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The Division of Biomedical Informatics and Personalized Medicine (BIPM) in the Department of Medicine was established in 2013.

Department of Medicine Biomedical Informatics and Personalized Medicine
 

Newsroom - Division of Biomedical Informatics and Personalized Medicine


 

Kathleen Barnes: The Power of Big Data

Barnes is building CU's expertise in health data and biocomputing into a world-class personalized medicine program.

DOM Announces 2016 Outstanding Early Career Scholar

Catherine Lozupone, PhD, will use her award to uncover connections between the human microbiome and inflammatory disease.

The World's Most Influential Scientific Minds 2014

Lozupone named one of The World’s Most Influential Scientific Minds, 2014” in the field of Microbiology by Thomson Reuters.

Gut Check

Getting the Inside Story on Health

Some of my best friends are germs

Lozupone was the lead author on an important 2012 paper in Nature, “Diversity, Stability and Resilience of the Human Gut Microbiota,”

From the Chair - June 2013

Welcome to our Department of Medicine newsletter which will become a regular occurrence to help you keep up with all the things happening in our Department.

 

DOM Newsroom

Opioid dose reduction may benefit patients with chronic pain

“There is little evidence to guide clinicians in the process of opioid tapering, especially in primary care settings, where most opioid therapy is prescribed,” Joseph W. Frank and colleagues wrote.

Woman sees outpouring of support in finding dog a home after owner gets cancer

Madeline Kane with CU School of Medicine said esophageal cancer is more common in men than women, and it is associated with older age, heavy alcohol use and tobacco use.

Poor Home Health, Doctor Communication Drives Readmissions

“As hospitalists, we need to think about what happens beyond the hospital walls and how we can support our patients after discharge, especially when it comes to home health care patients who can be very vulnerable,” said Christine D. Jones.

National Academy of Medicine Goes Public With Efforts to Combat Burnout

Marc Moss of the CU School of Medicine, a lung specialist, says that the problem is a “silent epidemic” in intensive care units, where at least 50 percent of physicians exhibit symptoms of burnout.

A Flu Pandemic Is Coming, But When, and How Bad Will It Be?

“On average, we see pandemics every 20 or 30 years or so, and they vary in terms of their intensity,” said Michelle Barron, medical director of infection prevention at the University of Colorado Hospital.

The U.S. should rethink its entire approach to painkillers and the people addicted to them, panel urges

Joseph Frank, a primary care physician at Denver’s Veterans Affairs Medical Center who teaches at CU, said the new recommendations underscore that “the best physicians should not be providing pain treatment on their own.”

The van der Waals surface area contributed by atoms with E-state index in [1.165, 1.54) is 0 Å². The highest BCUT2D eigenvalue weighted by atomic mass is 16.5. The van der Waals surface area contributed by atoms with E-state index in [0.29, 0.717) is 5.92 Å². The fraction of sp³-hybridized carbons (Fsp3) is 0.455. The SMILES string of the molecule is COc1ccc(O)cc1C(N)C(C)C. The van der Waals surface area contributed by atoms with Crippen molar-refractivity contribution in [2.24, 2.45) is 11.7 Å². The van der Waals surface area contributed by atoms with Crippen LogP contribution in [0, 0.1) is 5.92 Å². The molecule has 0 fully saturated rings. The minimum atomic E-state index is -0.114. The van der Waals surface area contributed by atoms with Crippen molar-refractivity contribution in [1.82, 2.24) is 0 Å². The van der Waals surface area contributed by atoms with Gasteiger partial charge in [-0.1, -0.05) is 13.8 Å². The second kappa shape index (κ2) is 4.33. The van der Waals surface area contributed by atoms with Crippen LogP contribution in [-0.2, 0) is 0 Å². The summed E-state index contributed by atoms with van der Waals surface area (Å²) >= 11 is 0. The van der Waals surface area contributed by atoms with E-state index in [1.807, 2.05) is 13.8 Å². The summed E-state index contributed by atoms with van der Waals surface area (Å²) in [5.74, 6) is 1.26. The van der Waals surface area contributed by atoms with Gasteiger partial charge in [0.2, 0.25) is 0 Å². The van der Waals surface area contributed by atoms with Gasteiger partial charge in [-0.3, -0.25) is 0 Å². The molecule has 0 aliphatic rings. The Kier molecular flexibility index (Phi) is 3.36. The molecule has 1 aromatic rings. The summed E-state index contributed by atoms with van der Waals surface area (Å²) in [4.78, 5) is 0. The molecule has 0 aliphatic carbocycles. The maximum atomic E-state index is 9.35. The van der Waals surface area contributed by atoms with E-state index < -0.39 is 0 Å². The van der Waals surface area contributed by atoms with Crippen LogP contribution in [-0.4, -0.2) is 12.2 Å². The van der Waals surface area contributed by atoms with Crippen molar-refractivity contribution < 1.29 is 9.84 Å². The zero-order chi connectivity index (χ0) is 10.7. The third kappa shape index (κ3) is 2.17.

Women’s Health Week: Getting a good night’s sleep

“If you’re not breathing well at night, that could affect your sleep quality as well,” said Jeffrey Sippel, a pulmonologist and sleep medicine expert at the University of Colorado Hospital.

Study: Apple Watch may help doctors spot heart condition

A new study out of the University of California in San Francisco found the Apple Watch may be able to detect a heart condition that causes over 100,000 strokes every year.

How to Beat Asthma

The common lung disease debilitates millions of Americans and costs the country billions of dollars, but some very new—and very old—methods are emerging in fighting it.

Young Mother With Pulmonary Hypertension: ‘All My Organs Were Shutting Down’

“Over time, that can lead to failure of the right side of the heart,” explained pulmonary disease specialist David Badesch, head of the Pulmonary Hypertension Program at the University of Colorado.

Tick bite paralyzes couple's dog after camping trip to Colorado

Michelle Barron, an infectious disease expert with University of Colorado Hospital, says people with pets should be aware of the potential dangers of tick-borne illnesses.

Presidential HIV/AIDS Advisor From Denver Resigns Position

Lucy Bradley-Springer was named to the Presidential Advisory Council on HIV/AIDS during the final two years of the Obama administration.

More Doctors Are Warning Patients to Eat Less Meat

Andrew Freeman, a cardiologist with National Jewish Health, says that doctors often worry that patients will balk at the idea of radically altering what they eat. But that’s slowly changing.

Colorado 2-year-old survives dry drowning scare

“Dry drowning is a common name for a condition where fluid floods the lungs, not because fluid is absorbed through the mouth of the breathing pipe, but because it leaks into the lung from the blood supply itself,” said Ivor Douglas.

How Pasteur’s Artistic Insight Changed Chemistry

In a paper published last month in Nature Chemistry, Gal explains how a young Pasteur fought against the odds to articulate the existence of chirality.